AS of Monday 23rd March, over 2,182 deaths have been recorded in Spain due to the coronavirus pandemic.
Globally, World Health Organisation (WHO) put the casualty figure at over 9,000 deaths, and 210,000 cases.
But, the claim recently flying across the social media, as a result of the increasing number of cases is that the survivors of COVID-19 would suffer almost 50 per cent lungs damage.
The claim which allegedly came from an unidentified consultant at the Infectious Disease Unit of Lagos State University Teaching Hospital (LUTH) stated that the survivors would be placed on medication for the rest of their life.
“…those who recover from COVID-19 suffers close to 50 per cent of lungs damage, permanently, which means they will be on medication forever or they may die from complications in a few years after recovery from COVID-19,” the unidentified source stated, attributing the claims to an unknown medical practitioner.
“Covid-19 will almost certainly be fatal to anyone who has respiratory illness, kidney or liver disease before infection because the organs are usually its target.”
Medical experts since the COVID-19 outbreak have expressed concerns on likely adverse effects on survivors of the virus infection. They are worried about the strength of the lungs and its functionality aftet victim’s recovery.
But a forensic pathologist, Dr. Michael Baden in a recent report says it would be too early to determine the future impact of the COVID-19 infection on the survived cases.
Though, he was worried there could be wounds on the lungs of the lucky survivors, there are no clear proofs from the WHO to affirm the permanent damage to the respiratory organ.
“Those who will die will largely die from lung infection,” Baden said as reported by FOX News.
“We don’t know how many people will have scarring from the lungs that will be present five, 10, 15 years from now, and cause shortness of breath and illness then.
“We only have about a month of experience here.”
A different report, detailing how experts in the United Kingdom Faculty of Intensive Care Medicine (FICM) maintained an almost similar position that victims of the COVID-19 virus would develop Acute Respiratory Distress Syndrome (ARDS).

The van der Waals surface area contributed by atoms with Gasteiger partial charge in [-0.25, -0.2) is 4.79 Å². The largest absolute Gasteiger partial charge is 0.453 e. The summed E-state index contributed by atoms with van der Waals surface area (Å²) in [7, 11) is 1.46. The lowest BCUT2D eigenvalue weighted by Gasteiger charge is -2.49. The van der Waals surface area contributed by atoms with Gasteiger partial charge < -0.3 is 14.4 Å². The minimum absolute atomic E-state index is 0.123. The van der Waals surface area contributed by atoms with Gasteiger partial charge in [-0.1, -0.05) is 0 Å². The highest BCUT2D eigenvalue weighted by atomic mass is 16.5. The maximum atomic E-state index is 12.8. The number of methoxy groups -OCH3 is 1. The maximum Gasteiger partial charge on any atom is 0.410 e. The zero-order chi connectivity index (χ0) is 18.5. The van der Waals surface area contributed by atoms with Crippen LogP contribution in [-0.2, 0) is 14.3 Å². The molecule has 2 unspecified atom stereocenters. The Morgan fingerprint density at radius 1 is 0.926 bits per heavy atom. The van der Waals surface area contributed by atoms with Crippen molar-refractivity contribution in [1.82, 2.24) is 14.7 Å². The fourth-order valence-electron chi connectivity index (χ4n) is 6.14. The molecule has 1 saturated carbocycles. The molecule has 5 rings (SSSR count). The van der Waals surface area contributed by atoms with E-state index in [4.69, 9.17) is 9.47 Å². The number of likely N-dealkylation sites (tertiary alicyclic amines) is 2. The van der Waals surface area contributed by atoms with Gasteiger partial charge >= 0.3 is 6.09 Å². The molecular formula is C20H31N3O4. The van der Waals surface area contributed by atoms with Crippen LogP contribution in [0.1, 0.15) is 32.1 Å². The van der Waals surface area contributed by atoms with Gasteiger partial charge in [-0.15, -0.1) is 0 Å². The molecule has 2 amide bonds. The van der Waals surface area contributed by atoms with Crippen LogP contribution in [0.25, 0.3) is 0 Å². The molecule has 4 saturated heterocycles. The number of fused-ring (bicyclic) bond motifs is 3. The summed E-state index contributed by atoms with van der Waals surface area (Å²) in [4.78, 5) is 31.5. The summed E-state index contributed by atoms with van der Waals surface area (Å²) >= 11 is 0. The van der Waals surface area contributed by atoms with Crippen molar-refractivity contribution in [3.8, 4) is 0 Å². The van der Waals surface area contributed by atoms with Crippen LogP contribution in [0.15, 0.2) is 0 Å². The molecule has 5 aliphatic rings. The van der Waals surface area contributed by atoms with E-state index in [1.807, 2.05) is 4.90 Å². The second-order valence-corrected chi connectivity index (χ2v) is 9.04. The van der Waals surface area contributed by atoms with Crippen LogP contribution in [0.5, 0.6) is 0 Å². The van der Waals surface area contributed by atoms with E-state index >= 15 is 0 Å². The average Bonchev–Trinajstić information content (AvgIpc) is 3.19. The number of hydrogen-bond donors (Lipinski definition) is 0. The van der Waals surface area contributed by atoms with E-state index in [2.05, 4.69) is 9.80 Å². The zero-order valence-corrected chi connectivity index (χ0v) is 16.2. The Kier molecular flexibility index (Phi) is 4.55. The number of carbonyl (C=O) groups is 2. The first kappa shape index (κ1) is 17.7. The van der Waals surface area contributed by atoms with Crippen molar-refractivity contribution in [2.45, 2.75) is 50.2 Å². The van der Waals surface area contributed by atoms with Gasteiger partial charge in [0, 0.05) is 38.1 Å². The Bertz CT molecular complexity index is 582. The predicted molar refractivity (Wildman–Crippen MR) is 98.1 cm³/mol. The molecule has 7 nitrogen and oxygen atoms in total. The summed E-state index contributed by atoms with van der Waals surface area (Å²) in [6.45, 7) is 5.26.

As a result, it might take up to 15 years for the lungs of COVID-19 survivor to heal.
The syndrome, the report revealed, prevents the victim’s lungs from providing sufficient oxygen to other vital organs in their body system.
“Like many other viral conditions, the effects of coronavirus are not just limited to the lungs. The heart can also be affected, ranging from inflammation (myocarditis) to heart failure,” FICM stressed.
Also, findings based on a study of 12 patients who recovered from the COVID-19 virus in Hong Kong revealed that about three persons had reduced lung function.
But, there are concerns it could be too early to conclude on the long-term implication.
“In some patients, lung function could decline by 20 to 30 per cent after recovery,” Tsang ak-yin, Medical Director, Infectious Diseases Centre at Princess Margaret Hospital, Hong Kong said.
This finding also aligns with the outcome of a study held in Wuhan, where Zhongnam Hospital Wuhan University reportedly analysed 140 lung scans of COVID-19 patients and discovered ‘ground-glass opacity in both lungs of each patient.’
But, it is expected that with further investigations on the recovered COVID-19 patients, it would establish whether the victims have developed scars in the lungs, otherwise known as pulmonary fibrosis or otherwise.
“Over time, the scar tissue can destroy the normal lung and make it hard for oxygen to get into the blood. Low oxygen levels (and the stiff scar tissue itself) can cause shortness of breath, particularly during physical exertion,” the study showed.
While there are several scientific claims that health conditions of COVID-19 survivors might get worse especially, if there are wounds on the lungs due to the infection, studies also revealed the lungs could get healed over time.
In Nigeria, there is no public evidence from the Federal Ministry of Health and the Nigeria Centre for Disease Control (NCDC), that the two discharged cases would be placed on medications for the rest of their lifetime.
There is also no such information from the WHO, except advice that the victims should eat nutritious foods to strengthen their immune system, limit alcohol consumption, smoking and avoid sugary drinks.
“This will not only help you in the long-term, it will also help you fight COVID-19 if you get it,” WHO DG said in its latest briefing held 20 March, 2020.
None of these institutions has made a public statement affirming the claim that survived victims of COVID-19 would have their lungs almost permanently damaged.
Therefore, the claim that survivors of COVID-19 would suffer a permanent but partial lung damage is exagerated and misleading.